In stacked reservoirs with limited accumulation, it's a practice to produce reservoirs commingled, but there are always challenges in the allocation of production and estimation of in-place for such reservoirs. This paper presents an analytical approach using Material Balance (MBALTM) reservoir allocation tool for allocating production and inplace estimates on individual basis for such reservoirs.

MBALTM allocation tool, unlike the traditional allocation approach of using product of (kh), works in a twostep process; (i) Defining inflow for an individual well at each time step and (ii) Setting up Material Balance model that accounts for the rate of depletion which will correct inflows at each time step. This study highlights the approach of MBal reservoir allocation tool on a gas field with significant water production, producing from two different units of Sand-1. In this regard, determination of GIIP and aquifer strength was a great challenge. Production logging data was acquired which showed significant gas and water production from bottom unit of Sand-1. Bottom hole flowing pressure (BHFP) and individual zonal contribution in terms of rate acquired from production logging data was used as a history matching parameter. Regression of darcy and non-darcy parameters aids in matching production logging results, which in turn develops inflow performance for an individual layer at each time step. Apart from this, measured static bottom-hole pressure (SBHP) was used in order to determine the impact of depletion at each time step, further supplementing development of inflow performance.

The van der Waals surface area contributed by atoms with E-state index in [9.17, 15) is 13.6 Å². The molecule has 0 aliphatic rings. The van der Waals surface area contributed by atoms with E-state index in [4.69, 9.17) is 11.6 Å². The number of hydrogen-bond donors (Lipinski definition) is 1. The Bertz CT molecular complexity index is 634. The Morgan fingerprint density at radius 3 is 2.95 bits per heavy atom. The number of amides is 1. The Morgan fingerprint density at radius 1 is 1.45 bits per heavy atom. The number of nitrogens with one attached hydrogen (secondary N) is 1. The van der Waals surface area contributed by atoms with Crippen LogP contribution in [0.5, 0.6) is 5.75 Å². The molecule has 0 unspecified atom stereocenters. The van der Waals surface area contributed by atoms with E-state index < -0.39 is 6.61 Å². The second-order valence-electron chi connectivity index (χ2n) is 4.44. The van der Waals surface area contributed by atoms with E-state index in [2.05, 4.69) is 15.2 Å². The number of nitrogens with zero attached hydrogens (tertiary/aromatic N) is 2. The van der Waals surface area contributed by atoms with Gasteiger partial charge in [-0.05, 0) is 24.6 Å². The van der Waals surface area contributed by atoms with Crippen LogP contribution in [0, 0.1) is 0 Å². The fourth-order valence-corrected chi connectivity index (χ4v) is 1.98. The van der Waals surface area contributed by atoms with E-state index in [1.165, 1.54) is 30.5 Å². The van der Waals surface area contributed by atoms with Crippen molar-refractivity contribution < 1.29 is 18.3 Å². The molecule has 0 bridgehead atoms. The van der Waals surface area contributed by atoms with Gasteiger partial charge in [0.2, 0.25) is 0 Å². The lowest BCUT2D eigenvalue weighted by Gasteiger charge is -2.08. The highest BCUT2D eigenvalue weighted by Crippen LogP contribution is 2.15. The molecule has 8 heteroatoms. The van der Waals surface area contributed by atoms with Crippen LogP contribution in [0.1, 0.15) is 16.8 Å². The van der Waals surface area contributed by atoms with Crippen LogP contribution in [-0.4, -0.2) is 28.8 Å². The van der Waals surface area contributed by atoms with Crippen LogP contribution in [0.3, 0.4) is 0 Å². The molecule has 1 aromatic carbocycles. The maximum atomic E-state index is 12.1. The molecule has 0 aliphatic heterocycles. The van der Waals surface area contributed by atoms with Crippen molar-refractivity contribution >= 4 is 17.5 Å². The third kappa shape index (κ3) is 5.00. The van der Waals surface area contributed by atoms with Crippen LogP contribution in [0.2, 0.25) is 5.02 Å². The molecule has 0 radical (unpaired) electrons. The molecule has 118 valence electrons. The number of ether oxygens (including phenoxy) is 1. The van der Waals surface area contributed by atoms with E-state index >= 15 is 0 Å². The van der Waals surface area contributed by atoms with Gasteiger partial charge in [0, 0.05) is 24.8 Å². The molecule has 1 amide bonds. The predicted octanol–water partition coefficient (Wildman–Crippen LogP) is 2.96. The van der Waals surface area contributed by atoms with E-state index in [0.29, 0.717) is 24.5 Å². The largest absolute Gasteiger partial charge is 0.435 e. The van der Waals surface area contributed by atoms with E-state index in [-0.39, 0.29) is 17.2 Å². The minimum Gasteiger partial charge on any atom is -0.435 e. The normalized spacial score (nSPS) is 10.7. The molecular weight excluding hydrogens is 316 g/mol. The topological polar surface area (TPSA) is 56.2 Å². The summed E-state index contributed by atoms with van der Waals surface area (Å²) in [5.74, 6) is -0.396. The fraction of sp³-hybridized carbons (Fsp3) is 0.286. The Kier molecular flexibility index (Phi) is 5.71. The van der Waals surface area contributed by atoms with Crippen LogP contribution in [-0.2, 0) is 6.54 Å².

Finally, production data on individual reservoir level was determined based on production logging data calibration, supplemented by static pressures matched using gas and aquifer volume. Matched results estimated Sand-1 Unit-1 GIIP to be around 74 Bcf with depletion drive trend, whereas bottom unit exhibited weak to moderate water drive behavior with GIIP of around 19 Bcf. Based on these results, bottom unit wasn't isolated and left open to drain remaining potential, thereby outrunning the aquifer in order to maximize its recovery.

In scenarios, where we are producing from multiple reservoirs, production from reservoir with inferior quality is masked by prolific reservoir, whereas on other side reservoirs with significant water production masks reservoir with water free production. It is necessary to plan development and depletion strategies for such reservoirs, but prior that price in terms of potential needs to be addressed. Using this technique, one can overcome challenges in multiple stacked reservoirs.

You can access this article if you purchase or spend a download.